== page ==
Home schooling families are to face visits from their local authority to ensure they are providing what the Government defines as a “suitable” and “efficient” education.
Under recommended changes to the law accepted by Children’s Secretary Ed Balls this week, home schooled children will have to be registered with the local authority every year.
Parents will be required to provide their local authority with “a statement of approach to education” and a twelve-month plan outlining what they will teach.
Parents who fail to register or provide inadequate or false information will be guilty of a criminal offence.
Fiona Nicholson, of support group Education Otherwise, said: “If they introduce a registration system, it would completely shift the balance of power.
“The state is coming into family life and trying to regulate it. It is an extraordinary invasion of the family.”
Norman Wells, of the Family Education Trust, said: “In accepting the recommendations of this report, the government is signalling its intention to introduce an unprecedented level of intrusion into family life.
“The plan to allow local authorities routine access to the homes of children who are educated outside the school system shows a fundamental distrust of parents.
“If the government gets its way, home educated children will be subject to a far greater degree of individual state surveillance than children receive in school. The current legal framework already grants local authorities sufficient power to intervene where they have evidence that a child is at risk of suffering significant harm whether the child in question is in school or not.
“The legality of going beyond that and granting local authorities a routine right of access to the homes of parents who teach their children at home is open to question under human rights legislation.”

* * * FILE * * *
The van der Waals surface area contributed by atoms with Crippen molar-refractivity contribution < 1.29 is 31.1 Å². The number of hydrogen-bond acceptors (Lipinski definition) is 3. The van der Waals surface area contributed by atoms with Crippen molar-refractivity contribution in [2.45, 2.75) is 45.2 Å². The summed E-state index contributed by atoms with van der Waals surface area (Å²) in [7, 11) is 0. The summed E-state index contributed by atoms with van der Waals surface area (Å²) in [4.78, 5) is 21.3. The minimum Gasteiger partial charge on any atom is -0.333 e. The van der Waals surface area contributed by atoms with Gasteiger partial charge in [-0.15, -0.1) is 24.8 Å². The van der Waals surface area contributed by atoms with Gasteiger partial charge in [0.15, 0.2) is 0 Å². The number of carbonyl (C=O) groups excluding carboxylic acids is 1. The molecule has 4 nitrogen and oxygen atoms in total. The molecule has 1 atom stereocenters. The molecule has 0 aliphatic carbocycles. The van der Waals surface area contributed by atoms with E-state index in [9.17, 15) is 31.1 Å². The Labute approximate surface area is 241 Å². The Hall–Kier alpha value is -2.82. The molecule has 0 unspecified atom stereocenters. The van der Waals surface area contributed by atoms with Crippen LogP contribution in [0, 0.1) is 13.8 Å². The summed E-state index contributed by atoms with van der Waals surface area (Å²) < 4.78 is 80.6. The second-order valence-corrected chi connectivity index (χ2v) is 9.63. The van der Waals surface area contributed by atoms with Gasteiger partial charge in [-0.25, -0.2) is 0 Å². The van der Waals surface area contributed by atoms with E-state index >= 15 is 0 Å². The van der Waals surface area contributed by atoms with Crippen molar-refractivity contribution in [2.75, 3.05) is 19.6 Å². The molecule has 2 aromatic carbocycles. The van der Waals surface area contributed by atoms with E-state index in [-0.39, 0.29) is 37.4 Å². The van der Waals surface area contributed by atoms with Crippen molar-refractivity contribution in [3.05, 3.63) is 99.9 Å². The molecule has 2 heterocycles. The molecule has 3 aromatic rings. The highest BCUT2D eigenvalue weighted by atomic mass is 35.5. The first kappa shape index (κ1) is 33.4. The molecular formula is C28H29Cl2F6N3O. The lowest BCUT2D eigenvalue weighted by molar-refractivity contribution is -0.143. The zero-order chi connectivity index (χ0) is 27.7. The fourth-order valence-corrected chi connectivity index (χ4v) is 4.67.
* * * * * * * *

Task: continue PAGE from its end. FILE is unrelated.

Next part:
The proposals come despite the fact that many parents who home school do so because they disagree with the state’s approach to education or believe that in practice it is not up to scratch.
The measures have been recommended by Graham Badman, who has been reviewing the law on home schooling. He was also chosen to lead an investigation into the death of Baby P last year.
The review’s launch prompted anger from home schooling groups when the Government suggested home education might be used to cover up child abuse.
The review has now concluded that there is no evidence for this, but Mr Balls has written to Mr Badman accepting his “call for urgent action to improve safeguards for home educated children”.
Ann Newstead, another spokesman from Education Otherwise, said: “To suggest that just because children are at home they are more vulnerable is not just flawed and inaccurate, it is downright insulting.
“Most parents have removed children from school to keep them safe.”
A consultation has now been launched on Mr Badman’s most “urgent” proposals. Mr Balls said responses to the consultation will be taken into account, but wants to “introduce these changes at the earliest possible opportunity”.
Earlier this week Conservative MP Mark Field said home schooling families “are concerned that the government is manipulating current anxiety over child abuse to intrude further into the sphere of home education when it has no legal right to do so”.
He said: “The majority of home educators feel that the government is simply incapable of trusting parents to do the best for their children”.
He suggested the Government should deal with its own failures relating to child abuse before pointing its finger at home schoolers.
It is thought that between 20,000 and 50,000 children in the UK are currently home schooled, with the practice becoming increasingly popular.
In a study on home schooling two University of London academics recently found that the method was “an astonishingly efficient way to learn”.
Last week Guardian education blogger Adharanand Finn said the introduction of a compulsory register and minimum standards for home educators would “remove from parents the responsibility for how their children are educated”.
He said: “For many, without the freedom to learn autonomously, the very reason for home education will cease to exist.
“We’ll have to wait and see how far any new legislation will go, and how hard home educators will resist it, but let’s hope we don’t end up with a situation like that in Germany, where the ban on home education means for many parents the only option is to emigrate.”
In Germany it is illegal for parents to educate their children at home.